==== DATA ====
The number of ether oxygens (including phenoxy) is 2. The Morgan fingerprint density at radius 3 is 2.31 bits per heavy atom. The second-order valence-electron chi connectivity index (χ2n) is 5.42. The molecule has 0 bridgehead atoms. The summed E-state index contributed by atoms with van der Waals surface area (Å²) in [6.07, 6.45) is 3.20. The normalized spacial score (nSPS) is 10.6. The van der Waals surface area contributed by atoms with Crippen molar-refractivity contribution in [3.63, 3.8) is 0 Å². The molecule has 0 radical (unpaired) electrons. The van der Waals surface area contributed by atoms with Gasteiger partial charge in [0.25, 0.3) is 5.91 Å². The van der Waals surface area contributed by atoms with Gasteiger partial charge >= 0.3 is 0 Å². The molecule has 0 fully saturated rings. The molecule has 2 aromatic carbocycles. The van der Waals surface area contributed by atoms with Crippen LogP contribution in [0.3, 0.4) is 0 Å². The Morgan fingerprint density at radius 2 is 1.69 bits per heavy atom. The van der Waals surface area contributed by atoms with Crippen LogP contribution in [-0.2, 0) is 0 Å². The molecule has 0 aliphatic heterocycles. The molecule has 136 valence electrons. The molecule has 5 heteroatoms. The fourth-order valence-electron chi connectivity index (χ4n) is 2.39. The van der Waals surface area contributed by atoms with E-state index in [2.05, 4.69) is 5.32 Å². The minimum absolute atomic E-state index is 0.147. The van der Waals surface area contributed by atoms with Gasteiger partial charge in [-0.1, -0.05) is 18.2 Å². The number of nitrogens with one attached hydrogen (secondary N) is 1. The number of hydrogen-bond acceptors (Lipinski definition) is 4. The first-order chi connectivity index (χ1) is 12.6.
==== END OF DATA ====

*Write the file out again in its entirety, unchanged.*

The number of ether oxygens (including phenoxy) is 2. The Morgan fingerprint density at radius 3 is 2.31 bits per heavy atom. The second-order valence-electron chi connectivity index (χ2n) is 5.42. The molecule has 0 bridgehead atoms. The summed E-state index contributed by atoms with van der Waals surface area (Å²) in [6.07, 6.45) is 3.20. The normalized spacial score (nSPS) is 10.6. The van der Waals surface area contributed by atoms with Crippen molar-refractivity contribution in [3.63, 3.8) is 0 Å². The molecule has 0 radical (unpaired) electrons. The van der Waals surface area contributed by atoms with Gasteiger partial charge in [0.25, 0.3) is 5.91 Å². The van der Waals surface area contributed by atoms with Gasteiger partial charge >= 0.3 is 0 Å². The molecule has 0 fully saturated rings. The molecule has 2 aromatic carbocycles. The van der Waals surface area contributed by atoms with Crippen LogP contribution in [0.3, 0.4) is 0 Å². The Morgan fingerprint density at radius 2 is 1.69 bits per heavy atom. The van der Waals surface area contributed by atoms with Crippen LogP contribution in [-0.2, 0) is 0 Å². The molecule has 0 aliphatic heterocycles. The molecule has 136 valence electrons. The molecule has 5 heteroatoms. The fourth-order valence-electron chi connectivity index (χ4n) is 2.39. The van der Waals surface area contributed by atoms with E-state index in [2.05, 4.69) is 5.32 Å². The minimum absolute atomic E-state index is 0.147. The van der Waals surface area contributed by atoms with Gasteiger partial charge in [-0.1, -0.05) is 18.2 Å². The number of nitrogens with one attached hydrogen (secondary N) is 1. The number of hydrogen-bond acceptors (Lipinski definition) is 4. The first-order chi connectivity index (χ1) is 12.6.